A common anxiety that many students voice has to do with what they should be studying: what they should be majoring in, minoring in, and otherwise focusing on. And then, there are all those irksome common curriculum credits to get out of the way!

Such anxieties seem to stem from ambient concerns (often uttered by parents who are either writing tuition checks or co-signing loan papers) about the “investment” or “value” that is a college education, and whether or not it will “pay off” in the long run.

These financial ways of understanding college have always baffled me. Certainly, college costs money. Most things do. But your college education is not something that will ever pay off: you can’t sell it in one grand “buy out” deal, and it doesn’t gain interest over time. Or rather, the interest that you gain from your college education is precisely your life. Its rate of return is entirely up to you.

And this is why the common curriculum matters: it’s your life we’re talking about. College is about helping you become interesting—hopefully for the rest of your life. One idea that motivates the common curriculum is that it is helping you expand your mind and become a versatile thinker. It’s not just about checking off boxes on the way to a single, focused degree that will jettison you into a fabulously lucrative life.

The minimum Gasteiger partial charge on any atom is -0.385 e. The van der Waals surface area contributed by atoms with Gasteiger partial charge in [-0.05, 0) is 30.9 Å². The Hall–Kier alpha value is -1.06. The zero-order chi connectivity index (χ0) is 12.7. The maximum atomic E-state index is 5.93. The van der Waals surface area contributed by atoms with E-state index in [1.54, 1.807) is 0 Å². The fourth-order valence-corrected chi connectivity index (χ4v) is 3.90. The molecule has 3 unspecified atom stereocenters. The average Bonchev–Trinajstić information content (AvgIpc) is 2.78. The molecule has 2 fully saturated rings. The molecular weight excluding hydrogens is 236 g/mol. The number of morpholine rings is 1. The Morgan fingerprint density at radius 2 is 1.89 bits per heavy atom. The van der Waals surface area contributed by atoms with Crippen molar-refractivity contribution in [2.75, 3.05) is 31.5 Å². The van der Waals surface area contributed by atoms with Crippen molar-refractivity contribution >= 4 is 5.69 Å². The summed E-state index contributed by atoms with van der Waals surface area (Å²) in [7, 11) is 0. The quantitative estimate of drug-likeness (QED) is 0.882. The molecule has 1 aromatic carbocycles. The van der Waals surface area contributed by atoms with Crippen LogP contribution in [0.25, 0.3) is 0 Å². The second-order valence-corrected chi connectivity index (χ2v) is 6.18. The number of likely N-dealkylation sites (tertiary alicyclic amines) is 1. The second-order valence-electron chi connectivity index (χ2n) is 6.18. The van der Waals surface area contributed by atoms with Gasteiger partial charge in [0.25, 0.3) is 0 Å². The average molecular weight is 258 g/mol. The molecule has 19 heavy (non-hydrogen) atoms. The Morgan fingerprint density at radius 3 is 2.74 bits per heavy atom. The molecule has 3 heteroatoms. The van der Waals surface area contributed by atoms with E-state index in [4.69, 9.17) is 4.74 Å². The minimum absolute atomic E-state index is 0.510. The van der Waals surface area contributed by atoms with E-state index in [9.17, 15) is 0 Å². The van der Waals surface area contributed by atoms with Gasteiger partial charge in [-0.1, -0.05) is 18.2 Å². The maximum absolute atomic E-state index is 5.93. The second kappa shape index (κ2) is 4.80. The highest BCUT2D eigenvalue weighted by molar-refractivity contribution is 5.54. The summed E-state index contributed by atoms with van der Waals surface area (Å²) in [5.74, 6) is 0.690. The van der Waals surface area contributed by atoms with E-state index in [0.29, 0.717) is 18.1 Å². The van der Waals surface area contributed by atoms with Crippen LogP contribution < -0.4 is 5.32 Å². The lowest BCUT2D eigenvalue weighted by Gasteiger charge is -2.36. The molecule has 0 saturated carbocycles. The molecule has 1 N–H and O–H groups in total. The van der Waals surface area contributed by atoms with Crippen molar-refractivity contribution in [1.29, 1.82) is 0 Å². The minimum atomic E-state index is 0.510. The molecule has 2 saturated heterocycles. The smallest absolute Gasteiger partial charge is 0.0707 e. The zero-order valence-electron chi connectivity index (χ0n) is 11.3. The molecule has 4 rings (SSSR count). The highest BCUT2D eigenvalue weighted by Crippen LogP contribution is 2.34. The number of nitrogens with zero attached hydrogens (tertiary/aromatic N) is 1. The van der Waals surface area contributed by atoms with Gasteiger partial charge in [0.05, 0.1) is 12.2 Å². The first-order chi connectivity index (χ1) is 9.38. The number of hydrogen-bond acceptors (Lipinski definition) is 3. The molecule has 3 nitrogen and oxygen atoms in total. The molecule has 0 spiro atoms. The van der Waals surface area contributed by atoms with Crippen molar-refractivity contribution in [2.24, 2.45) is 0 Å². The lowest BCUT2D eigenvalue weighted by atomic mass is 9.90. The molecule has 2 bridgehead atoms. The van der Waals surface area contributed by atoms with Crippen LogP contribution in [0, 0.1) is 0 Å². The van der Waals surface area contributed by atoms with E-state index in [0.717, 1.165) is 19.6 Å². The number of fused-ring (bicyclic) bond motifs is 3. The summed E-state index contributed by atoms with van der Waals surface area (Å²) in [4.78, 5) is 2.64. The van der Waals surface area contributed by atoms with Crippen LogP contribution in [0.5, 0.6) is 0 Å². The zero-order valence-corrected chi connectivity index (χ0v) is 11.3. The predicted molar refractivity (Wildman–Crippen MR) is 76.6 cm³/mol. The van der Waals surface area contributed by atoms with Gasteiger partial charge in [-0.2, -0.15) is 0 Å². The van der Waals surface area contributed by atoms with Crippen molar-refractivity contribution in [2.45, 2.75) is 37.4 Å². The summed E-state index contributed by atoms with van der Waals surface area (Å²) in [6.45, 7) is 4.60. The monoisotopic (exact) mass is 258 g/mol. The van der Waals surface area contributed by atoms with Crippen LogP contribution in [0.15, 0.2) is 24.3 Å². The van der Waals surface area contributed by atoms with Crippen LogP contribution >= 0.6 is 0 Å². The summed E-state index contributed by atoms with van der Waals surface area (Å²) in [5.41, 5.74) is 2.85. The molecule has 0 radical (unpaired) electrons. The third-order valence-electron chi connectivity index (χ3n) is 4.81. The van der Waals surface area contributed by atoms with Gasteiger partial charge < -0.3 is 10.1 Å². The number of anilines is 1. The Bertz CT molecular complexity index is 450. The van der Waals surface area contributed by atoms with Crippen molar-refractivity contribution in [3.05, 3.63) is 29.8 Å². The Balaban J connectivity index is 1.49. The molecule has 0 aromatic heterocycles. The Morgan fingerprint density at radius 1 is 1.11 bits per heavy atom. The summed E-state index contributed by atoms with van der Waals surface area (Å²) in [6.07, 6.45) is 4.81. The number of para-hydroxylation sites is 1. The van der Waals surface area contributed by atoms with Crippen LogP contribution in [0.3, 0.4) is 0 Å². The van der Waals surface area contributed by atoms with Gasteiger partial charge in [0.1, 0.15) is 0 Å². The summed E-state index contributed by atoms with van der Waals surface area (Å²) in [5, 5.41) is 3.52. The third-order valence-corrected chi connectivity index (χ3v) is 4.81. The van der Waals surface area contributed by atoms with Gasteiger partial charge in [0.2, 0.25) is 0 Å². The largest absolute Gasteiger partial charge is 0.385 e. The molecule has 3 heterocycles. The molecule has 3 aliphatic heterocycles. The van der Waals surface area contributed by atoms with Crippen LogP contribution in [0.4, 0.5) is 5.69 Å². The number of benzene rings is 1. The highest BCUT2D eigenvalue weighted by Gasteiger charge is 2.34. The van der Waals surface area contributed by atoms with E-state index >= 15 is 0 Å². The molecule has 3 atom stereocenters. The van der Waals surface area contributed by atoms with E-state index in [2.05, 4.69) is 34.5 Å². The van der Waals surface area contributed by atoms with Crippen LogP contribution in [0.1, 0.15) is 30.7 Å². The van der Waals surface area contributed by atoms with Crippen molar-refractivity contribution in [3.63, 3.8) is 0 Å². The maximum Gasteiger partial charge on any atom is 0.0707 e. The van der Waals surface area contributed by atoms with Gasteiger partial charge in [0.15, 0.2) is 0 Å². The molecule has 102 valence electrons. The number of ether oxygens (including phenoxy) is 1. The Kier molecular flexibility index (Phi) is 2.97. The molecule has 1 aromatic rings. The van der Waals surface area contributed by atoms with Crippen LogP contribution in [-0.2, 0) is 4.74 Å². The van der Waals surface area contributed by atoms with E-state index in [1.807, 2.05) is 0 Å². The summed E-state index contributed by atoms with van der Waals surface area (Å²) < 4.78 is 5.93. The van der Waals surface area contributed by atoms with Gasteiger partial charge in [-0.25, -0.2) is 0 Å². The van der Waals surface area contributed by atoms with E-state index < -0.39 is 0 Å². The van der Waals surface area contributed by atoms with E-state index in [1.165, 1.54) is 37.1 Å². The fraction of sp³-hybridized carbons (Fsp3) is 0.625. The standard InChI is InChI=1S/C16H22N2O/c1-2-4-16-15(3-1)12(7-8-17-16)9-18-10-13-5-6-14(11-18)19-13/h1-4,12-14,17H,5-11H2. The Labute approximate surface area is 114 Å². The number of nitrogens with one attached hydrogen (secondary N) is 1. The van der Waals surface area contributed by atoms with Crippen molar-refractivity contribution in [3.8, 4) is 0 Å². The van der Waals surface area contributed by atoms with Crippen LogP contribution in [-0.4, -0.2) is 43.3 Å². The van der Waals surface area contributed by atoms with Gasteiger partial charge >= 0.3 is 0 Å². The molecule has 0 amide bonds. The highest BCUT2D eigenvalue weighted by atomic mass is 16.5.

If the common curriculum sometimes feels like it is slowing you down, that’s exactly what it’s meant to do. College is, to a certain extent, about getting bogged down in the mud and muck that is intellectual development. And it needs time to take place.

The common curriculum is perhaps the soupiest part of this boggy terrain, an uncertain expanse you have to plod though. But it’s also where you can learn to make surprising and imaginative connections between subjects. It’s where you might stumble upon things that you never knew could make your brain pop in such a way. (This is why, in many stories, wetlands are where the imagination takes flight; it’s also one reason why we should care about them.)

Rather than think about the common curriculum as an annoying obstacle or a morass, try to embrace it as precisely one of the reasons why you are fortunate to be at a liberal arts university.

And if you don’t have a major yet, or feel like you’re flailing around trying to get a grip—it’s okay! You have four years to perambulate around this spongy landscape, and to home in on a particular field of study. Your advisors are here to help. And as you go along, don’t stress out about how your courses are going to “add up” or “pay off” after you graduate. Instead, try to appreciate how your coursework is simply congealing.

When you have a difficult time explaining to your parents or friends at home how all your classes fit neatly together, take some comfort in knowing that your college education is doing just what it’s designed to do: be messy along the way.

I’m not saying that majors, degrees, or disciplinary knowledges are a farce; they provide wonderful structures and focusing mechanisms for analytic thought. As you get close to graduating, you’ll appreciate the composition, complexity, and integrity of whatever you end up majoring in.